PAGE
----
Olympian's Softball Home Under Threat
Date of Publication:
Wednesday, 14 April 2021
Softball, Downey Park, Sports, Olympics
Downey Park, a sentimental home for 21 former and current Olympians is under threat leading to Australian softball players being urged to review Brisbane City Council’s Enoggera Creek Sport and Recreation Precinct Plan with community consultation coming to a close on Friday 30 April 2021.
Brisbane City Council’s plan includes a drastic change to Downey Park which includes reducing 16 diamonds down to three which not only drastically impacts participation in the Brisbane region, but also presents a threat to participant and spectator safety.
The venue is home to the Brisbane Softball Association who facilitate competition for a number of local Clubs including Panthers Softball who boast a playing list including two Olympians Stacey Porter and Justine Smethurst, both in line for selection to the rescheduled Tokyo 2020 Olympic Games whilst still competing in their local tournaments.
Panthers Softball Club secretary, Leigh Martyn, encouraged all current users of the heritage-listed Downey Park women’s sporting precinct to consider what the proposed plans mean for the future of women’s sport, and softball in particular, as Brisbane’s 2032 Olympic bid gathers momentum.
“Downgrading the available softball facilities at Downey Park from 16 diamonds to three at the proposed new location, including demolishing Australia’s first international standard diamond, poses a very real risk that Brisbane Softball Association will no longer be able to support current player numbers and we will see a decrease in the numbers of young girls and women playing our game,” Martyn said.
“Brisbane is a real chance at hosting the 2032 Olympics and softball is a true contender for inclusion, and lack of international-standard facilities in our city’s heart could result in games being played elsewhere or softball not being included as a sport at all.”
Porter, the current captain of the Australian Women’s team the Travelodge Aussie Spirit, says the proposal from Brisbane City Council could be a blow for softball’s inclusion for a potential home Olympic Games.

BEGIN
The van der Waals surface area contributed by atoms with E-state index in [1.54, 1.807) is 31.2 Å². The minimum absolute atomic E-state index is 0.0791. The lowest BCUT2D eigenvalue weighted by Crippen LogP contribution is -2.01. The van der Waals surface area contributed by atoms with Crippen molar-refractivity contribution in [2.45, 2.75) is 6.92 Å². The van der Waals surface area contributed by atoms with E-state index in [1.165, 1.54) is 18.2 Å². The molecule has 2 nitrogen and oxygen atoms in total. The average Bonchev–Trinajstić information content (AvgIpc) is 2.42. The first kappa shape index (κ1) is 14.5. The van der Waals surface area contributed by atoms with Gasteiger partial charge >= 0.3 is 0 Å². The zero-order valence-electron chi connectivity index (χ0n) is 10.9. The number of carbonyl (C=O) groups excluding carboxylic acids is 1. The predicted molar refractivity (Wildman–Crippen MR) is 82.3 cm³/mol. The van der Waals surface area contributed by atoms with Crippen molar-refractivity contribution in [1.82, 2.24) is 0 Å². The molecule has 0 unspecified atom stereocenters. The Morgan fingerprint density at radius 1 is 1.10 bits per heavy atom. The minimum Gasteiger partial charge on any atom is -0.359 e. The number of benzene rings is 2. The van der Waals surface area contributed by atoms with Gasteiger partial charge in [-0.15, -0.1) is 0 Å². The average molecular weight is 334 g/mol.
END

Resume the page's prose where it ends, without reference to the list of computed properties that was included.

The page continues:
The Travelodge Aussie Spirit are one of the most successful teams in Australian Olympic history having medalled at every Games the sport has been included in, Porter having won Silver in 2004 and Bronze in 2008.
“Competing at an Olympics is like no other experience,” said Porter, who is currently preparing for her third Olympic appearance.
“I was quite shocked when we found out we’d been pulled from the Olympic movement [in 2012]. I certainly felt for all the kids and the up-and-comers, there’s a chunk of people that fell off after that.”
“We need to do everything we can to ensure softball continues in our community. Fighting to keep our existing facilities, or at least facilities of the same calibre as we have now, is essential to maintaining participation in softball.”
Martyn says it is integral to the future of Brisbane Softball Association, and indeed softball in Queensland and Australia overall, that people have their say on Brisbane City Council’s draft plan.
“We need to maintain our facilities in Brisbane. By getting involved and having a say, we can secure softball’s future by ensuring our youth continue to have access to watching and even playing side by side with players like Stacey, that is incredibly inspiring for young girls.”
“Our sport is so unique in having Olympians and Australian representatives still actively competing in our local competition, the proposed changes to Downey Park could see that never happen again.”
Ross Symonds, Chief Executive Officer of Softball Queensland queried the proposed plan from Brisbane City Council.
“The draft plan does not quite make sense as all current sport & recreation clubs and association are being displaced from their current location in some form,” said Symonds.
“Under the proposed changes, the traditional Downey Park users being the women’s sports of softball and hockey will be the big losers with less fields, clubhouses and face significant logistical issues.
“The Council’s consultation process with the user groups has been less than ideal with no studies provided to justify the proposed plan and addressing why so many changes were required. Surely it would be more cost effective to upgrade or replace current run-down facilities in their current locations.”
Both Softball Queensland and Softball Australia have approached Brisbane City Council with softballers across to country asked to show their support by digitally signing an online petition addressing the detrimental changes to Downey Park, the petition can be signed here.
Comments on the draft plan can also be recorded by completing Brisbane City Council’s online survey.
Responses will help shape the planning and future staging of works for this well-used precinct, home to a range of sporting, recreation and community activities.
A simple step-by-step guide has been developed by Brisbane Softball Association to show your support in their campaign, please click here for more information.